Session Type: Poster Session (Sunday)
Session Time: 9:00AM-11:00AM
Background/Purpose: Patient Acceptable Symptom State (PASS) represents the maximum level of symptom intensity that a patient considers acceptable. Control of disease activity is associated with the attainment of PASS, but many patients do not reach this status despite being in disease remission. Recognizing the factors associated with PASS status can be helpful in identifying the need for adjunctive treatments besides immunosuppressive therapy, aiming at improving the satisfaction and well-being of patients with rheumatoid arthritis (RA). This study aimed to explore domains of health associated with being in non-PASS in RA patients.
Methods: Data of patients with a diagnosis of RA from 3 databases (NOR-DMARD, RAID study and RAID.Pt) were included. PASS was assessed using the anchored method based on patients’ perspective, through the question: “Think about all the ways your RA has affected you during the last week. If you were to remain for the next few months as you were during the last week, would this be a) Acceptable b) Unacceptable”. Age, gender, disease duration, disease activity based on DAS28-3 variable (joint counts and ESR) and its individual components, the RA Impact of Disease (RAID) score and its individual components, Patient Global Assessment (PGA) and Physician Global Assessment (PHGA) were collected. Patients who considered themselves in a non-acceptable status and without missing data were selected for statistical analysis. An exploratory factor analysis using the principal components method and Varimax rotation with Kaiser Normalization was performed. A correlation analysis (Pearson’s correlation) between the identified factors with PGA and PhGA was performed.
Results: In total, 643 RA patients in non-acceptable status from the three datasets (NOR-DMARD: 388; RAID Study: 179 and RAID.Pt: 76) were included (female: 79.6%, mean age (±SD): 54.0±15.2 years; mean disease duration: 13.4±1.5 years). On average, patients in non-PASS status scored ≥ to 5 in all RAID domains, except Coping (mean:4.79±2.33) and had moderate disease activity (mean DAS28-ESR-3v: 3.77±1.46). Three principal components were identified: “Psychological Impact”, “Pain and Function”, and “Inflammation” explaining respectively 32.3%, 31.7%, and 12.9% of the total variance (table 1). PGA was moderately correlated with ”Psychological Component” (r= 0.43) and with “Pain and Function Component” (r=0.68), but not with the “Inflammation Component”. Conversely, PhGA correlated moderately with the “Inflammation component” (r=0.55), but not with the other two factors.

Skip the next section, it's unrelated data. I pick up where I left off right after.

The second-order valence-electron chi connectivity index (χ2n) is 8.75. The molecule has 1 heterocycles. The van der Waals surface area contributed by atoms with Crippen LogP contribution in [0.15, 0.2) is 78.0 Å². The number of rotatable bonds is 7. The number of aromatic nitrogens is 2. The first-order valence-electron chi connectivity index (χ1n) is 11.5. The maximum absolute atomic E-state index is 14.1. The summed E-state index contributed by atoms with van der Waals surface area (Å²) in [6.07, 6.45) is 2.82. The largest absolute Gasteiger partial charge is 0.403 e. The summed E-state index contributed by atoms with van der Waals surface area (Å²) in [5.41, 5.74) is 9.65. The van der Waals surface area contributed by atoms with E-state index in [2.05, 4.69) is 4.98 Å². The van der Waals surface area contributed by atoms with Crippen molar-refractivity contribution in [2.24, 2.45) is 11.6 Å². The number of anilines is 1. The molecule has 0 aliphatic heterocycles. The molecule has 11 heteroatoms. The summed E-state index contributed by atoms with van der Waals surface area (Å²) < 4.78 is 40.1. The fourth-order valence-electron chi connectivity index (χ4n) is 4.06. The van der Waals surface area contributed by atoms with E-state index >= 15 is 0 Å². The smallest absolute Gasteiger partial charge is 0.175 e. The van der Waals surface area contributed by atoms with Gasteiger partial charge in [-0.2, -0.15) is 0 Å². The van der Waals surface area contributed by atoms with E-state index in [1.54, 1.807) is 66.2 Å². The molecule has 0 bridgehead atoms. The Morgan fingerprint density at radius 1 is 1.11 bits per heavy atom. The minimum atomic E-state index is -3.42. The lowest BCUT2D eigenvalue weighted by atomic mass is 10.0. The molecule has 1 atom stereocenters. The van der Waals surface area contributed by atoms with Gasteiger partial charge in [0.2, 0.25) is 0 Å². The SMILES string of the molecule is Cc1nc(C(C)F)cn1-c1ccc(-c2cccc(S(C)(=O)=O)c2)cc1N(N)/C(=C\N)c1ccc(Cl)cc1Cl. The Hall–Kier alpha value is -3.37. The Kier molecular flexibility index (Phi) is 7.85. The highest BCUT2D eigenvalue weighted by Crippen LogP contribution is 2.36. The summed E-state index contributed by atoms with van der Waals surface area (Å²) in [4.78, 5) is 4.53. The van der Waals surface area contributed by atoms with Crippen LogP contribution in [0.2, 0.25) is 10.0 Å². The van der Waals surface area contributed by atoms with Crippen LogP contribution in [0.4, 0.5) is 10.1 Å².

Conclusion: This exploratory analysis suggested that non-PASS status can be due to three main factors: “Psychological impact”, “Pain and Function and Inflammation. This suggests the need for a holistic evaluation and consideration of tailored interventions to optimize outcomes, from the patients’ perspective.
To cite this abstract in AMA style:Duarte C, Santos E, Kristianslund E, Heiberg T, de Wit M, Dougados M, Kvien T, Gossec L, Pereira da Silva J. Inflammation but Also Pain and Function, and Psychological Impact Is Related to Non-Acceptable Status in Patients with Rheumatoid Arthritis: A Factorial Analysis in 643 Patients [abstract]. Arthritis Rheumatol. 2019; 71 (suppl 10). https://acrabstracts.org/abstract/inflammation-but-also-pain-and-function-and-psychological-impact-is-related-to-non-acceptable-status-in-patients-with-rheumatoid-arthritis-a-factorial-analysis-in-643-patients/. Accessed .
« Back to 2019 ACR/ARP Annual Meeting
ACR Meeting Abstracts - https://acrabstracts.org/abstract/inflammation-but-also-pain-and-function-and-psychological-impact-is-related-to-non-acceptable-status-in-patients-with-rheumatoid-arthritis-a-factorial-analysis-in-643-patients/